The Bumpy Road Back to “Normal”
September lived up to its reputation as the worst month of the year. While several of us in the office who celebrate birthdays this time of year remain partial, it is an inescapable fact that September holds the distinction of having the lowest monthly return, on average, going back to 1928. Over the past 94 years, the stock market has averaged a loss of 1.1% in September. The other two months that have averaged negative returns are February and May, but the magnitude is much smaller at -0.1%. (Data according to Yardeni Research, Inc.) This year, the S&P 500 posted a decline of 9.34%, which was the worst month since March of 2020 when the S&P was down 12.35%, and the worst September since 2002’s 11% drop.
For the first three quarters of the year the S&P is down 24.77%. The last time the market was down more over the same stretch was also back in 2002. The silver lining… in that year the fourth quarter ended up by 7.92%.
The September sell-off actually began in late-August when Fed Chair Powell laid out a hawkish tone on interest rates to battle inflation. While it should come as no surprise that the past 13 years of ultra-low interest rates and generous levels of monetary stimulus eventually had to come to an end, the path back to “normal” has been anything but fun. Both stocks and bonds have had negative returns for three consecutive quarters, the first time in history both asset classes have declined in unison for that long.
For the first nine months of 2022 the volatility of the stock market has reached levels that have not been experienced since the Global Financial Crisis.
So, what does this mean for investors? Jack Hough, who writes the Streetwise column in Barron’s summed it up nicely in the September 26th edition of the publication. “I don’t want to set off a panic, but financial markets appear to be careening toward normal. If left unchecked, ordinary assets could soon reach price levels that imply adequate long-term returns.” Compared to where markets were at the beginning of the year, it is now easier to find places to invest with some degree of certainty and still earn returns that don’t begin with a zero in front of the decimal point. Yields on U.S. Treasury securities are back to levels that haven’t been seen in over a decade. Compared to even the end of last year the fixed income landscape has become more attractive.
And, as we pointed out in a recent blog post, one of the pros of higher rates is that you can now earn interest on your cash again.
The stock market may not provide the same level of clarity, but with all of the major indices down 20-30% from previous highs and many individual stocks down even more, much of the froth has been taken out of the market. While we do not assume to know if the lows are in for this cycle, we can make a reasonable guess as to what returns might look like as we move forward. The table below provides the price return needed to return to the January 4th, 2022, closing high on the S&P 500. Add on the current dividend yield of 1.88% as of September 30th and the argument strengthens for continuing to favor stocks.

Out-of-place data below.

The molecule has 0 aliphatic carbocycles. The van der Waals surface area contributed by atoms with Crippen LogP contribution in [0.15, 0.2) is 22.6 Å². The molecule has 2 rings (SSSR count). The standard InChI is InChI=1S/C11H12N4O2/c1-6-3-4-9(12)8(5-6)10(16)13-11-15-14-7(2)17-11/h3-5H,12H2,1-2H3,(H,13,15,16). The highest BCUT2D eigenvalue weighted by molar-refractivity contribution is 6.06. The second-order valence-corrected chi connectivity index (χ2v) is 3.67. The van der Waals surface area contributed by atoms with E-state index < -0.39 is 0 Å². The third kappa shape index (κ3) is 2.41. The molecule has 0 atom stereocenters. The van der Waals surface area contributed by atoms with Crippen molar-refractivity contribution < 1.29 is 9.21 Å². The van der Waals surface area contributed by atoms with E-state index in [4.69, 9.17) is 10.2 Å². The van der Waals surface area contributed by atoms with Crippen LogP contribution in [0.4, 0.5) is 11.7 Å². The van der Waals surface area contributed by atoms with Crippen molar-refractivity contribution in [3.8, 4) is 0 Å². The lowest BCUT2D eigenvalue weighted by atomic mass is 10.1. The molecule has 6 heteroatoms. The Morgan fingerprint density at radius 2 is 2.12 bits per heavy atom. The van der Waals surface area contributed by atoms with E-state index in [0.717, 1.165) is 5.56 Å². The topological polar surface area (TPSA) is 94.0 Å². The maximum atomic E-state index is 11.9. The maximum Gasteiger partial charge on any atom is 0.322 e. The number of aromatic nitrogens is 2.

Bear markets are a fact of life when it comes to investing in stocks. While they are never pleasant, they eventually come to an end and the market has always gone on to reach new highs. In the short run anything can happen, but if your time horizon stretches beyond the near term, markets may very well be closer to “normal” than they have been in some time.
Clicking on the links above may result in you leaving the Pittenger & Anderson, Inc. website. The opinions and ideas expressed on these external websites are those of third-party vendors and Pittenger & Anderson, Inc. has not approved or endorsed any of this third-party content. For the full Terms & Conditions of using the Pittenger & Anderson, Inc. website, click on this link.
Pittenger & Anderson, Inc. does not provide tax, legal, or accounting advice. This material has been prepared for informational purposes only, and is not intended to provide, and should not be relied on for, tax, legal, or accounting advice. You should consult your own tax, legal, and accounting advisors before engaging in any transaction. Additionally, the information presented here is not intended to be a recommendation to buy or sell any specific security. To learn more about our firm and investment approach, check out our Form ADV.
To view this article and others like it online, visit the P&A blog at https://pittand.com/blog/.
Click here to download the PDF version of this article.